In his 1959 study of land and freshwater molluscs of Vanuatu, American malacologist Alan Solem suggested that R. histrio had been brought to Vanuatu from Madagascar or eastern Africa. From there, it had spread to New Caledonia and Queensland with the transport of indentured labour.
It's an intriguing tale but the evidence for translocation is flimsy. Solem listed the localities of R. histrio in Queensland as Port Denison (= Bowen region), Mt Dryander, Port Curtis, Bundaberg and Maryborough. He wrote:
All are near the active centers for the blackbirding trade between the New Hebrides and Queensland during the late 1800s. Thus there was ample opportunity for accidental importation either to or from Queensland.
He synonymised R. histrio with Bulimus bidwilli, a species described in 1868 by Cox, who believed it to be native. Although B. bidwilli had been collected in natural areas (not the usual pattern for introduced species), Solem dismissed this. He argued that at least one species of Indian Rhachistia introduced into Africa was now found out in the bush. Why shouldn't this one be capable of the same thing?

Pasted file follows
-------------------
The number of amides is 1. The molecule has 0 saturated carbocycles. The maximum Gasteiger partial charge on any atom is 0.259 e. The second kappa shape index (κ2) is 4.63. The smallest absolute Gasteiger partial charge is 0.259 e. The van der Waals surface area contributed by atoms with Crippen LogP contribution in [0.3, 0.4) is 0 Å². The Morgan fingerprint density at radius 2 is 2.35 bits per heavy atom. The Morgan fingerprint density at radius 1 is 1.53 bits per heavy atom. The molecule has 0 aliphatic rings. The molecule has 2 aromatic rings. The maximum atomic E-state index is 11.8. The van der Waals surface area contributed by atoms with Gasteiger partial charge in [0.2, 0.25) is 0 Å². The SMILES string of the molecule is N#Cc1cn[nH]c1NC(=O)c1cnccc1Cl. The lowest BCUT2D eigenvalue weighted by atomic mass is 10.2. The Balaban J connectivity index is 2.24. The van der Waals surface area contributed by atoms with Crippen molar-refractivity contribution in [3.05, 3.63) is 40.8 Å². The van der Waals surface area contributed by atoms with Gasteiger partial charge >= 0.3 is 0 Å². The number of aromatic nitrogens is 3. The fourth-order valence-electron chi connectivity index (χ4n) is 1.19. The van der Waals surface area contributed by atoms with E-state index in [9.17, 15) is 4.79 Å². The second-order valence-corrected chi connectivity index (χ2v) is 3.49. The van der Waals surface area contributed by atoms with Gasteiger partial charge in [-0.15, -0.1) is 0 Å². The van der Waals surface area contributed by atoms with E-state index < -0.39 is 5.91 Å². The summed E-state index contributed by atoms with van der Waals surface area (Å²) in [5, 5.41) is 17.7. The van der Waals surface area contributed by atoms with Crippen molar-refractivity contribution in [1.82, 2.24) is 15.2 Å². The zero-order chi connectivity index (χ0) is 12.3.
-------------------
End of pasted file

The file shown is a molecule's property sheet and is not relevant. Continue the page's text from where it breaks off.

For a start, it's by no means clear that R. histrio from Africa is the same species as R. histrio from the Pacific. That's the key to the whole story.
And what's the relationship between the populations in Australia, New Caledonia and Vanuatu? Have they been shifted around by human intervention? Or is R. histrio just a widespread species? Or is it really two or three different species with similar shell patterns? (It happens!)
Now there's a great hypothesis just waiting to be tested by a keen molecular biology student. So what are you hanging around here for?
Solem, A. (1959). Systematics and zoogeography of the land and freshwater Mollusca of the New Hebrides. Fieldiana: Zoology 43: 1–359.